Change and stability

examining the macrostructures of doctoral theses in the visual and performing arts

Brian Paltridge*, Sue Starfield, Louise J. Ravelli, Kathryn Tuckwell

*Corresponding author for this work

Research output: Contribution to journalArticle

32 Citations (Scopus)

Abstract

This article describes an investigation into the practice-based doctorate in the visual and performing arts, a genre that is still in the process of development. A key feature of these doctorates is that they comprise two components: a visual or performance component, and a written text which accompanies it which in some ways is similar to, but in others, is quite different from a traditional doctoral dissertation. This article focuses on the overall organizational patterns, or macrostructures of the texts that students submit as part of the examination in these areas of study, and how these patterns of organization are related to those found in more established examples of the doctoral dissertation genre in other areas of study. The study found that there is a range of organizational possibilities for the written text that is part of a doctoral submission in the visual and performing arts, each at different points on a continuum. Our study shows how the genre we examined has both the capacity for change, while remaining 'stabilized for now' in terms of its social action and purpose.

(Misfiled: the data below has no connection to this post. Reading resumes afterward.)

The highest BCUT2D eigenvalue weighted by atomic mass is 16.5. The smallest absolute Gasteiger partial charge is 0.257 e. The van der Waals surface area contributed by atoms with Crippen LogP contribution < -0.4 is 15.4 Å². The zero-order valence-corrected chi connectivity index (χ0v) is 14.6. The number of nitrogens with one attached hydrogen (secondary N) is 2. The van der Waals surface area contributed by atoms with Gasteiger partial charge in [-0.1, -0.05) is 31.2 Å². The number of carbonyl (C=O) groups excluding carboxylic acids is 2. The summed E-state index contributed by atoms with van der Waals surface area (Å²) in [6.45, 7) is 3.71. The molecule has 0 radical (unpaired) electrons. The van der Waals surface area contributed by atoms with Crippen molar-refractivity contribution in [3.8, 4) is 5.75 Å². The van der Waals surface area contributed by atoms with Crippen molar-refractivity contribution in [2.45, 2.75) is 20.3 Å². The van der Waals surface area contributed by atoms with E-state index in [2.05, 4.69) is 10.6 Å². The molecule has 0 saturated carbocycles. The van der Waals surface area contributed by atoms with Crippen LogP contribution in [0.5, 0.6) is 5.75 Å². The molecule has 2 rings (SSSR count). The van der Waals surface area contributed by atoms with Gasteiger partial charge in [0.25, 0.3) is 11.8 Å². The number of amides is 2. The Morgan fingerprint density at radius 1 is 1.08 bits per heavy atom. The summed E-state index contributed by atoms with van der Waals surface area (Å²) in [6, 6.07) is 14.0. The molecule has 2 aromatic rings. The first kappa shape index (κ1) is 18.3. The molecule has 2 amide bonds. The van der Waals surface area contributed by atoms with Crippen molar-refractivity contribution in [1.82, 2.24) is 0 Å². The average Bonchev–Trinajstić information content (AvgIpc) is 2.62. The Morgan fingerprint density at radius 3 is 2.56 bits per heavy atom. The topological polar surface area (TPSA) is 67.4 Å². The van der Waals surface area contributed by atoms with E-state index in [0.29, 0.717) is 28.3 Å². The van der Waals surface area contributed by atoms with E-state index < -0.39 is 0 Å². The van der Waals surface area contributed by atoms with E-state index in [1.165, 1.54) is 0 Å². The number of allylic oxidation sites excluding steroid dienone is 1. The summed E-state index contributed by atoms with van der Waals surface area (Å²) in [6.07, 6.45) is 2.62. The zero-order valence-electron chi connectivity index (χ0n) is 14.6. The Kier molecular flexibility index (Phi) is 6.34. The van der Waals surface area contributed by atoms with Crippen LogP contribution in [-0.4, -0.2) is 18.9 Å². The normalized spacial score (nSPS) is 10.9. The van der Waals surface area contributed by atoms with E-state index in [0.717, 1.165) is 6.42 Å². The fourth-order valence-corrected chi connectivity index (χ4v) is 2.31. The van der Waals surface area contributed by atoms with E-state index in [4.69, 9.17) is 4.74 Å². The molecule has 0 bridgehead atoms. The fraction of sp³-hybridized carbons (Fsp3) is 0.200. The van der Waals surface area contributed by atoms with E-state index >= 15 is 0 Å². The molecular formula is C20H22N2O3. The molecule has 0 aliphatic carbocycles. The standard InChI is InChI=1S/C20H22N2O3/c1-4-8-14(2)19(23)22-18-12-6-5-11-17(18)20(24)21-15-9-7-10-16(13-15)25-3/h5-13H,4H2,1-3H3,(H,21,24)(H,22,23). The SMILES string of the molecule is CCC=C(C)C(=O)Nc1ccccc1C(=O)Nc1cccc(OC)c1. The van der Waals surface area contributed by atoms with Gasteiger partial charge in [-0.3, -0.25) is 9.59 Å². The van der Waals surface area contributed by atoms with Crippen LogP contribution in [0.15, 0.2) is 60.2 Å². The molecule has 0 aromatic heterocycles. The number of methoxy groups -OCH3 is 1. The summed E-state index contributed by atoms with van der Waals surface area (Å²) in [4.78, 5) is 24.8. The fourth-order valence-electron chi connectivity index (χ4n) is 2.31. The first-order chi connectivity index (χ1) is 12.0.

Original languageEnglish
Pages (from-to)332-344
Number of pages13
JournalJournal of English for Academic Purposes
Volume11
Issue number4
DOIs
Publication statusPublished - Dec 2012
Externally publishedYes

Keywords

  • Academic discourse
  • Academic literacies
  • Academic writing
  • EAP
  • Thesis and dissertation writing

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